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December 4, 2006

National Museum of Scotland

I'm a terrible science museum geek and have been known to visit cities purely for their science centre. Though I seem to have outgrown the worst of this nerdy-ness, I recently visited the National Museum of Scotland, in Edinburgh, and wanted to share a few things I noticed.

It takes a very long look at the history of Scotland, considering natural history alongside all the Celts and Romans, Kings and Queens, etc. This is the approach lots of museums used to take. The Natural History Museum used to be part of the British Museum, in fact the V&A and the Science Museum were the same for years too; the delineation of science museums is a (reasonably) recent trend. Anyway, my point is that it's visitors aren't just coming for the science, and it is part of a larger, more broadly influenced, institution.

Visually there were a few things that caught my eye. All the photos are links to flickr, so you can click on them to see bigger versions.


Above is the piece I was most intrigued by. It'sa allusion to children's own writing within a science text. Some of the explanatory sections of signage were presented as a schoolchild's exercise book*, with "hand-written" notes and diagrams. I think this says a lot about how and when the public are expected to engage with scientific ideas.


There was also this illustration, used as backdrop to cases and displays. This is in many ways decorative, but also takes a small cross-section of roots, a rather traditional form of technical illustration. There was not further textual elucidation of this cross section that I could see, and I wondered if the scene was an illustration from an old science book pasted up mainly for decorative purposes. Below is another shot of it, with one if the display cases in front, showing "Nessie" along side more "scientific" displays.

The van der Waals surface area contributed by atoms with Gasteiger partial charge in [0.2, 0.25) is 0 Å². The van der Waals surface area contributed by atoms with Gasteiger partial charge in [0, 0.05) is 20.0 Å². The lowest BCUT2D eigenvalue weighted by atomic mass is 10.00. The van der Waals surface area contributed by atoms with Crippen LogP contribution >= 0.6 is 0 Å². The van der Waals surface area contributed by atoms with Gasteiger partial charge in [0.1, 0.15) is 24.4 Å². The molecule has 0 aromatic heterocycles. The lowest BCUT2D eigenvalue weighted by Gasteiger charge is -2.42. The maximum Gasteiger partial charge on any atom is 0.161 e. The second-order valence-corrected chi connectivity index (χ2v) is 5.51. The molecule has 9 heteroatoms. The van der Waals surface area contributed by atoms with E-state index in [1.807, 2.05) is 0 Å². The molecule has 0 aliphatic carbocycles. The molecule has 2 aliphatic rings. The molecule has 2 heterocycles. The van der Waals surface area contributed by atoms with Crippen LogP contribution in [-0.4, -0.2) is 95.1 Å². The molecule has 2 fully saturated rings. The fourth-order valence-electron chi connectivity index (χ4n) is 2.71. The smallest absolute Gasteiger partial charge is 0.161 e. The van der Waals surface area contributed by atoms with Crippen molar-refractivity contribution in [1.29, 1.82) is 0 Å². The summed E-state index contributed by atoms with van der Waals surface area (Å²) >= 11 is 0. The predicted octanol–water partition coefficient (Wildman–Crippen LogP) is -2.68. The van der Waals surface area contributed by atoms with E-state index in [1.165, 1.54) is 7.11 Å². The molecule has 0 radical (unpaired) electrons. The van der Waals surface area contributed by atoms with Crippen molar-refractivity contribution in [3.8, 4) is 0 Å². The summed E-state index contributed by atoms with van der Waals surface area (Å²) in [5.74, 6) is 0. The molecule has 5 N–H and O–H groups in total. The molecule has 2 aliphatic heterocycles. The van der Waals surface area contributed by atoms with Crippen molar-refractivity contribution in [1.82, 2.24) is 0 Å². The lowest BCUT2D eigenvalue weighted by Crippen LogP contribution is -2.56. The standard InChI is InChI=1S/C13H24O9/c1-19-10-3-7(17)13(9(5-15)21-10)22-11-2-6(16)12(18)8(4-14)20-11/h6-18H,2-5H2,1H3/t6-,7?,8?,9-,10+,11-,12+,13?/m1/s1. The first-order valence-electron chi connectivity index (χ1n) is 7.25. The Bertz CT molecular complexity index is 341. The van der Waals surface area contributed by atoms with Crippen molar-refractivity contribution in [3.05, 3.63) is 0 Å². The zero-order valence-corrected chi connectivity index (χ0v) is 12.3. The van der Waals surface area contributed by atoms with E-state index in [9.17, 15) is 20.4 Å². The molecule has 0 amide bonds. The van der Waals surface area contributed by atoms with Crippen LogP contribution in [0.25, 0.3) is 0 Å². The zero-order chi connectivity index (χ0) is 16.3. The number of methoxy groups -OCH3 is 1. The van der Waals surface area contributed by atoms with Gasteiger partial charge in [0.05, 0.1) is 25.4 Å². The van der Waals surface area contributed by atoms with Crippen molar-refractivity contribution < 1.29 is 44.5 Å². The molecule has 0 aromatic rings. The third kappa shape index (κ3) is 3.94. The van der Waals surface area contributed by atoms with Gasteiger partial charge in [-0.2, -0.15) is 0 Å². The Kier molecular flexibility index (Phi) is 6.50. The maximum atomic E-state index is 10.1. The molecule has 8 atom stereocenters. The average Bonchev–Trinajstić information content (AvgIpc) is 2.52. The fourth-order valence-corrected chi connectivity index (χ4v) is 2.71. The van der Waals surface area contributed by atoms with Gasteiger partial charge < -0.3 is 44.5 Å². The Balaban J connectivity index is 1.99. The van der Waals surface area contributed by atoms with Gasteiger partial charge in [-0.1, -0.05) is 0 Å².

nessie at museum of scotland

If you are in Ediburgh, it's worth going to the museum, if only to see Dolly. Yes, the real Dolly (preserved). The Science Museum in London only has a jumper made from her wool (an intarsia jumper, with a picture of a sheep on it, naturally, but a just a jumper nonetheless).

* or rather "jotters", it being Scotland.

December 3, 2006

Narrative map

Rojan's path of the hare

This is a drawing found in the book 'Frou' (that's the name of the hare) originally published in French; a Père Castor book from the 1930s (though this English version is undated). It was done by drawing directly onto lithographic stone by Rojan (Feodor Rojankovsky), a brilliant illustrator of many of these books, which mostly recount stories about animals in their natural surroundings.

This isn't exactly a contemporary publication. My point is that the drawings themselves are diverse and highly inventive, including scenes, diagrams, maps of the narrative (like the one shown here) and comic-strip series of actions such as birds diving in the water… a precursor to all the original and instructive ways of conceiving of illustration found in many children's books today.